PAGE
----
Mark E. Feinberg

Research Professor


Mark E. Feinberg

Research Professor

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Mark Feinberg conducts basic and applied prevention research on youth, families, and communities, with a particular focus on family-focused prevention. He has made contributions to theory and research in areas such as:

  • co-parenting;
  • sibling relationships;
  • the epidemiology of adolescent behavior problems;
  • the efficacy of evidence-based community prevention initiatives; and
  • transactions between family and social relationships and biological systems including genetics, cortisol/HPA axis, and cardiovascular disease markers.

His long-standing interest in community health has led him to lead or participate in evaluations of community-level systems designed to promote evidence-based prevention programs and policies including Communities That Care, Evidence2Success, and PROSPER. In the long-term PROSPER randomized trial, he has catalyzed and/or co-led projects on adolescent peer networks, genetics, and second-generation transmission.

Mark edited Designing evidence-based public health and prevention programs: Expert program developers explain the science and art, a unique volume that provides researchers and students with guidance around developing prevention and public health programs. He is currently co-editing a volume showcasing 10 years of work by the PROSPER peer network research group titled Teen Friendship Networks, Development, and Risky Behaviors.

Mark developed the Family Foundations program and co-developed prevention programs focused on reducing adverse birth outcomes, childhood obesity, and sibling conflict—all of which have demonstrated positive impacts in randomized trials.

Family Foundations

Family Foundations is a series of 9 classes for first-time pregnant moms and their partners. It is based on the innovative idea that a key foundation for all family relationships, including the well-being of both children and parents, is the quality of co-parenting relations (i.e., how parents support and coordinate with each other in their parenting role).

Family Foundations has demonstrated positive impacts on a range of outcomes in five trials, including:

  • better birth outcomes
  • reduced postpartum depression
  • reduced postpartum weight retention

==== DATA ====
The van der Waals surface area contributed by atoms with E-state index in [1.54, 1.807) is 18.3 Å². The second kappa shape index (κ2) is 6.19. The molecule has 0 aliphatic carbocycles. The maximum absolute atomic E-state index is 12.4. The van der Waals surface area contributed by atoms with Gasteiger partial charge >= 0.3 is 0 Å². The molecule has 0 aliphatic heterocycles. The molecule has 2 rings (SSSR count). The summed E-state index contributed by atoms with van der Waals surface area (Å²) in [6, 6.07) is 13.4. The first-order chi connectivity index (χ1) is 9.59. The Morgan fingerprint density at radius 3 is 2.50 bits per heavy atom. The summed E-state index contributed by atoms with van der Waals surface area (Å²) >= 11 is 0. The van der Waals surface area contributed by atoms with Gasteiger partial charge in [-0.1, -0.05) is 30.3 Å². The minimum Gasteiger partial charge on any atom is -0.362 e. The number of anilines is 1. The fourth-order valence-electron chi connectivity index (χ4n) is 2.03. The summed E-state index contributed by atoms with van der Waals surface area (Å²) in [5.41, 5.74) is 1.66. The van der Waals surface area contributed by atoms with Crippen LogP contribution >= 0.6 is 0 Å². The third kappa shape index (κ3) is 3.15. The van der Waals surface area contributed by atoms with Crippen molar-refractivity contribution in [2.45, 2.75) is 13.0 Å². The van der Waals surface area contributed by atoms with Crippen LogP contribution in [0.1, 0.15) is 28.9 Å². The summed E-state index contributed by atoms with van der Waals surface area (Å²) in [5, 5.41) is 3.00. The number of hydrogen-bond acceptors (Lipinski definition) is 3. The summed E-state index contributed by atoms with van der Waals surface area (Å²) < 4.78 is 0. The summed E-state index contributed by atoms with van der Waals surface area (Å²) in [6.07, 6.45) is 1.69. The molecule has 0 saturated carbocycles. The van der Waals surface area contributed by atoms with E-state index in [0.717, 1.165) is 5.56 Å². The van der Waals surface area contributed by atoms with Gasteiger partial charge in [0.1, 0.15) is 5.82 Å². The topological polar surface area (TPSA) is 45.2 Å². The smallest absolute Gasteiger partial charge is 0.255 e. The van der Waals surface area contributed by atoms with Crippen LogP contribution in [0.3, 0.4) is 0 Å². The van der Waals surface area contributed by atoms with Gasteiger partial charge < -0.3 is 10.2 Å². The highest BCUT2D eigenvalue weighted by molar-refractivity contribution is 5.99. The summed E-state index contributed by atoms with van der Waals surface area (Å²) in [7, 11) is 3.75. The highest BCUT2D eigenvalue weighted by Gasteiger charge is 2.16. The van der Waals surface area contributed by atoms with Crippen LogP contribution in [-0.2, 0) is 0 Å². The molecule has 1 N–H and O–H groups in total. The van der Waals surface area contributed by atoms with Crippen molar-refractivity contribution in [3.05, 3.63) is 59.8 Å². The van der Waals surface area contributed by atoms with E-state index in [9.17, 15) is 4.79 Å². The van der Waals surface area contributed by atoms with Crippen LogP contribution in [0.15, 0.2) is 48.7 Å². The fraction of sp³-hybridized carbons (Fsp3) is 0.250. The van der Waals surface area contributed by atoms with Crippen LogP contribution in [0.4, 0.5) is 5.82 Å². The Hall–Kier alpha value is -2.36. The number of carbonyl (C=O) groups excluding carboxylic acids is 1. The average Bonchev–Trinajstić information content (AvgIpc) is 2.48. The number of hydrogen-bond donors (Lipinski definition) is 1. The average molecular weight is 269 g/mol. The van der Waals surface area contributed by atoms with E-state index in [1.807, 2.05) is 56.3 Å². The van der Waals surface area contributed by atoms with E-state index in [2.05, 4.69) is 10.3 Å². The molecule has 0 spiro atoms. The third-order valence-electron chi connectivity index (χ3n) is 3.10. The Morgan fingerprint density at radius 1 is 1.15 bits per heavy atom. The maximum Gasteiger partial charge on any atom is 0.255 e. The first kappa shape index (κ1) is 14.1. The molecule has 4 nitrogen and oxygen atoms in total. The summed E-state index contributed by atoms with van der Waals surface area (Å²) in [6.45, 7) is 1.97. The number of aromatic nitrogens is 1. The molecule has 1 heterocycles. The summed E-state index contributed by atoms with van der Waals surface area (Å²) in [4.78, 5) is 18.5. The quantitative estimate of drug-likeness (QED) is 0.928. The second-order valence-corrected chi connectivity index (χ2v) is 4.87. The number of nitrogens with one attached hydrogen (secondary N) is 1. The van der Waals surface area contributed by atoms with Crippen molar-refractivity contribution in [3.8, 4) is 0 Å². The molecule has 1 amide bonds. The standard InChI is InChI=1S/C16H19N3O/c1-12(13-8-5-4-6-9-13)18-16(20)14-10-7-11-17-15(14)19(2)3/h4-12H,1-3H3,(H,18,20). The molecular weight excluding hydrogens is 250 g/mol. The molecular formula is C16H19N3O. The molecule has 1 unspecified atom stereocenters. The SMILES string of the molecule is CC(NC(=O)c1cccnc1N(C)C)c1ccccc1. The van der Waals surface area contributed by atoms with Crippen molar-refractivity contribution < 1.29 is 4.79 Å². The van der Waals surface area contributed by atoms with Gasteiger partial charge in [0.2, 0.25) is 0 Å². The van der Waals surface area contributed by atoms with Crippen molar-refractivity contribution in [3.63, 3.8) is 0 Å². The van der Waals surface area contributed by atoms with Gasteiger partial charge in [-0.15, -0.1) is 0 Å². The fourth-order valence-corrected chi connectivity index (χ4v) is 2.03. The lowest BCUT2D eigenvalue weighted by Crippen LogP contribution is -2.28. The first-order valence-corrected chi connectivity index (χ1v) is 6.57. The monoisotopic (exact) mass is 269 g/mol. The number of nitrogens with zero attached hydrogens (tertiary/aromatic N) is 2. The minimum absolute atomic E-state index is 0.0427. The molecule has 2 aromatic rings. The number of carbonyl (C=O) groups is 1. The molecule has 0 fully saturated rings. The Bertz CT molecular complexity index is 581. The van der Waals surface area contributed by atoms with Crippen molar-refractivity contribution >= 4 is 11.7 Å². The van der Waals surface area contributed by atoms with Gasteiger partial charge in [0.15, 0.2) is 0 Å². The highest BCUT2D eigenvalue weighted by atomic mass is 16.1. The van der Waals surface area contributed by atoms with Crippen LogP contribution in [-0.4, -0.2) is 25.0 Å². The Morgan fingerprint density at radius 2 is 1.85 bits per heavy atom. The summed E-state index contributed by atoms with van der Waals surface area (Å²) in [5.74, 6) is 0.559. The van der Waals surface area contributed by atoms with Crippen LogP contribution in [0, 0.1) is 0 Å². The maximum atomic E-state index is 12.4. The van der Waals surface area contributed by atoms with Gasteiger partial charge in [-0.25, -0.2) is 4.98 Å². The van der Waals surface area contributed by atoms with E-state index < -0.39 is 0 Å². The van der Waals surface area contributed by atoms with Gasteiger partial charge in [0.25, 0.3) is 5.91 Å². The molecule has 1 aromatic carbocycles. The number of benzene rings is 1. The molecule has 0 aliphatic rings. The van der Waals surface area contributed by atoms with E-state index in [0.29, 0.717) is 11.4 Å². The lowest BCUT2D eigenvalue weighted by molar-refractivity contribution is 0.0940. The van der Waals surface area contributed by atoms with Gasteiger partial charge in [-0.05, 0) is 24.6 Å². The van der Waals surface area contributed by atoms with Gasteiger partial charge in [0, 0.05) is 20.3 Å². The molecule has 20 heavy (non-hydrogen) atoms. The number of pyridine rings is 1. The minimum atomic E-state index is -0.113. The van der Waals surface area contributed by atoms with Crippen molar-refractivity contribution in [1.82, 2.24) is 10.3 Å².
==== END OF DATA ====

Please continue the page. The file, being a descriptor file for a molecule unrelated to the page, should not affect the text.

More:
• lower mother and father stress
  • reduced family violence, and
  • better parenting and co-parenting quality.

Infants in these families show better self-regulation, and teachers report that in first grade, the children show fewer emotional and behavioral problems and better school adjustment. Recent work has demonstrated long-term impacts 10 years after birth on parent and child well-being during the COVID-19 pandemic.

U.S. and international collaborators have collaborated with Mark in creating a suite of Family Foundations adaptations for high-risk groups, such as:

  • teen parents,
  • low-income parents,
  • parents with a child diagnosed with Autism, and
  • couples where a parent has a moderate level of alcohol use.

Several other versions are in the pipeline or being tested, including versions to enhance family sleep and reduce obesity risk.

International Coparenting Hub

With support from the Penn State Social Science Research Institute and the College of Health and Human Development, Mark is creating an infrastructure to support researchers around the world interested in examining co-parenting relations and implementing intervention programs. The Hub will also engage in education, policy, and communication to promote recognition of the importance of team parenting for parent and child lifelong mental and physical health—with the goal of catalyzing initiatives in education, social services, health care, and other sectors of society.

Every child deserves a strong, supportive, healthy family!

- Mark E. Feinberg

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